GM: The arrangement on “Shiver Me Timbers” is stunning. You took a sailors song and turned it into a smoky torcher. And “Johnsburg, Illinois” just stands out.
SJ: I forget who actually came up with the arrangement for “Johnsburg, Illinois.” It’s called a brass corral, where they are just holding notes and things like that. When they came to me and said they wanted to do it this way, I said, “Let’s try it.” They already had it worked out, and it was perfect. The feeling in that song is just great. The brass corral makes it almost elegiac.
GM: How often do you tap into these tracks in concert?
SJ: Well, there are limitations. But we can do “Johnsburg” and we still do “New Coat of Paint.” But there are some things like the Count Basie monster orchestra power thing that’s tough to do with three horns. But if we wanted to we’d do it anyway. That’s the great thing about the Jukes. We’re open to anything. It’s not going to be the same show every night with the same arrangements. We’re out there to make music, not just go through the motions.
GM: How did you pick the songs? Was it how they could translate into big band?
SJ: Well, it’s both. I picked out the songs that I really love the best. “Shiver Me Timbers” has been done by a lot of people, but I love the song, so I thought, “What the hell?!” I got to pick half and Richie picked the other half. It was really an open conversation. The other guys contributed, too. There was no real set pattern.
GM: Have you ever received any feedback from Tom on this record?
SJ: Well, I sent a copy of the demo to Tom. He sent back a note saying “Pal! Wow! Yeah!” and I went, “I think that’s his OK.” Whenever I cover anyone’s music, I tell them that I could do it without their permission, but I’d rather let them know, and he was all for it. He actually sings on one song on the album. So I guess he didn’t hate it! (laughs)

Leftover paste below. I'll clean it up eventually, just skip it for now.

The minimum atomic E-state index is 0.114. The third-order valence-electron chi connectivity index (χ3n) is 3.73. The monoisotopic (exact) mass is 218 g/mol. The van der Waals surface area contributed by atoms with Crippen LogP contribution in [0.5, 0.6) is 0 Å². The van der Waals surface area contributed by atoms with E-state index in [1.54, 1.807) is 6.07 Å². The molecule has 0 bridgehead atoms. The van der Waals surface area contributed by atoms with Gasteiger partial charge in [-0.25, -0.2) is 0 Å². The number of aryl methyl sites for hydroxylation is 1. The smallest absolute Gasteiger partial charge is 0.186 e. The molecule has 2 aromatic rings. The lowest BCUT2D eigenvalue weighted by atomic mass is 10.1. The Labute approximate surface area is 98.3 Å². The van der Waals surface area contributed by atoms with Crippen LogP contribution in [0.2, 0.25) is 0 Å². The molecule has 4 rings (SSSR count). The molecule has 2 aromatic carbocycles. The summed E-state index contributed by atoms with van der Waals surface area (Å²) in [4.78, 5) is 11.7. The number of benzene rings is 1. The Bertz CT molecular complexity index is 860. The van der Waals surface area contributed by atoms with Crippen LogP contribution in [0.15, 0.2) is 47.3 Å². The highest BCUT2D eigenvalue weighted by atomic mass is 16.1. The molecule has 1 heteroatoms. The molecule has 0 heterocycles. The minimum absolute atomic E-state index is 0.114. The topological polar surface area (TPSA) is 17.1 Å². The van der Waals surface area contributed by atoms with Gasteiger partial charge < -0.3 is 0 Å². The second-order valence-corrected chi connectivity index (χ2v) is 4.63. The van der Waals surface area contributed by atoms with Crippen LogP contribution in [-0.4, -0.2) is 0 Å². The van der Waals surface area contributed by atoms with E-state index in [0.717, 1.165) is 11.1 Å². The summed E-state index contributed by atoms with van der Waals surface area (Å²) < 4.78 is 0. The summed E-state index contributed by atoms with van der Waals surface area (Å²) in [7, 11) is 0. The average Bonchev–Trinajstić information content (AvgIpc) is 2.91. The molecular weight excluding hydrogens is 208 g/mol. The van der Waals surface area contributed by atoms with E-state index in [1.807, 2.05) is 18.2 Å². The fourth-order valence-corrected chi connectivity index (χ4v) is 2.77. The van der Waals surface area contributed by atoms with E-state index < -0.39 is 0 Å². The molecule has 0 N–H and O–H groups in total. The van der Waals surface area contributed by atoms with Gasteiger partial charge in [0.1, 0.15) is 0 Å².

GM: You have tackled so many different kinds of sounds. Outside of putting out a polka album what kind of pet project would you like to get off the ground?
SJ: We actually did polka on the live album! Just a very slow version! There are so many types of music that I really love. I love singing country and bluegrass. There’s a Portuguese music called Fado. I just want to do all of them because they really move me. I don’t think I can do them all, but I’d sure like to try. But our bread and butter are R&B, rock and roll and soul music. The Jukes is a perfect medium for that. Even if you’re not writing for that kind of thing, say you are writing something like a ballad — when the Jukes get hold of it, it turns into “Jukes music,” which I’m very grateful for.
GM: Among many great Jukes shows the best I have seen was at The Chance in Poughkeepsie, New York, on Valentine’s Day 1987.
SJ: I remember The Chance very well and playing certain songs there. The bar is right there in front, so it’s really high stakes. It was a really cool place to play for us. The Chance is the first place we ever performed “Walk Away Renee,” which is now one of the staples of our set. I had heard the song on the radio heading up, and (guitarist) Bobby (Bandiera) and I starting singing it together, and it really kind of worked out. I thought it would be a good song for us to do and we worked up an arrangement. Now we do it just about every night.
GM: Any advice you’d like to share with aspiring lovers out there?
SJ: Don’t give all of your heart away. Keep a little for yourself.